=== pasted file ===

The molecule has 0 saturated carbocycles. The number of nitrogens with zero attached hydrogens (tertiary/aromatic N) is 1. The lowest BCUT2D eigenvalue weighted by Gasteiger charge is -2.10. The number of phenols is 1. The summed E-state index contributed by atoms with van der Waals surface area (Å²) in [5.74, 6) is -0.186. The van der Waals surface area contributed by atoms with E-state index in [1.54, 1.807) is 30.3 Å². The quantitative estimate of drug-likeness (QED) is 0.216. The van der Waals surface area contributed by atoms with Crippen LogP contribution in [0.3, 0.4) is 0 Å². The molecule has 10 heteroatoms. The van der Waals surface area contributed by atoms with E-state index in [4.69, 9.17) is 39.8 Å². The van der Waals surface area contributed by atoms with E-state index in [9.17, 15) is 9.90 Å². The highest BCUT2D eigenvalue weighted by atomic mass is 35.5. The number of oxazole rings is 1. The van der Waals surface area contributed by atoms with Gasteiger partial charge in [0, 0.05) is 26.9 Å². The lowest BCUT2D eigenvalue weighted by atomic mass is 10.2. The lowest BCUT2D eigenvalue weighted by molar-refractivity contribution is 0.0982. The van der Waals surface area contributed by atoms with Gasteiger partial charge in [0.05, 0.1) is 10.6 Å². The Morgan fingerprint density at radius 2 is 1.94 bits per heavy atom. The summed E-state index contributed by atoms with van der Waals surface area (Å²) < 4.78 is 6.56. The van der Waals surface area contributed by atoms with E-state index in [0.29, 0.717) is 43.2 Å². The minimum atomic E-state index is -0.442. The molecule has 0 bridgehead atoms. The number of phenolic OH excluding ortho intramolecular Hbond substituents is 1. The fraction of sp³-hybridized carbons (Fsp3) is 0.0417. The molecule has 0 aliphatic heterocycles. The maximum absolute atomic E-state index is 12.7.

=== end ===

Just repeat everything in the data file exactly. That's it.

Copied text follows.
The molecule has 0 saturated carbocycles. The number of nitrogens with zero attached hydrogens (tertiary/aromatic N) is 1. The lowest BCUT2D eigenvalue weighted by Gasteiger charge is -2.10. The number of phenols is 1. The summed E-state index contributed by atoms with van der Waals surface area (Å²) in [5.74, 6) is -0.186. The van der Waals surface area contributed by atoms with E-state index in [1.54, 1.807) is 30.3 Å². The quantitative estimate of drug-likeness (QED) is 0.216. The van der Waals surface area contributed by atoms with Crippen LogP contribution in [0.3, 0.4) is 0 Å². The molecule has 10 heteroatoms. The van der Waals surface area contributed by atoms with E-state index in [4.69, 9.17) is 39.8 Å². The van der Waals surface area contributed by atoms with E-state index in [9.17, 15) is 9.90 Å². The highest BCUT2D eigenvalue weighted by atomic mass is 35.5. The number of oxazole rings is 1. The van der Waals surface area contributed by atoms with Gasteiger partial charge in [0, 0.05) is 26.9 Å². The lowest BCUT2D eigenvalue weighted by atomic mass is 10.2. The lowest BCUT2D eigenvalue weighted by molar-refractivity contribution is 0.0982. The van der Waals surface area contributed by atoms with Gasteiger partial charge in [0.05, 0.1) is 10.6 Å². The Morgan fingerprint density at radius 2 is 1.94 bits per heavy atom. The summed E-state index contributed by atoms with van der Waals surface area (Å²) < 4.78 is 6.56. The van der Waals surface area contributed by atoms with E-state index in [0.29, 0.717) is 43.2 Å². The minimum atomic E-state index is -0.442. The molecule has 0 bridgehead atoms. The number of phenolic OH excluding ortho intramolecular Hbond substituents is 1. The fraction of sp³-hybridized carbons (Fsp3) is 0.0417. The molecule has 0 aliphatic heterocycles. The maximum absolute atomic E-state index is 12.7.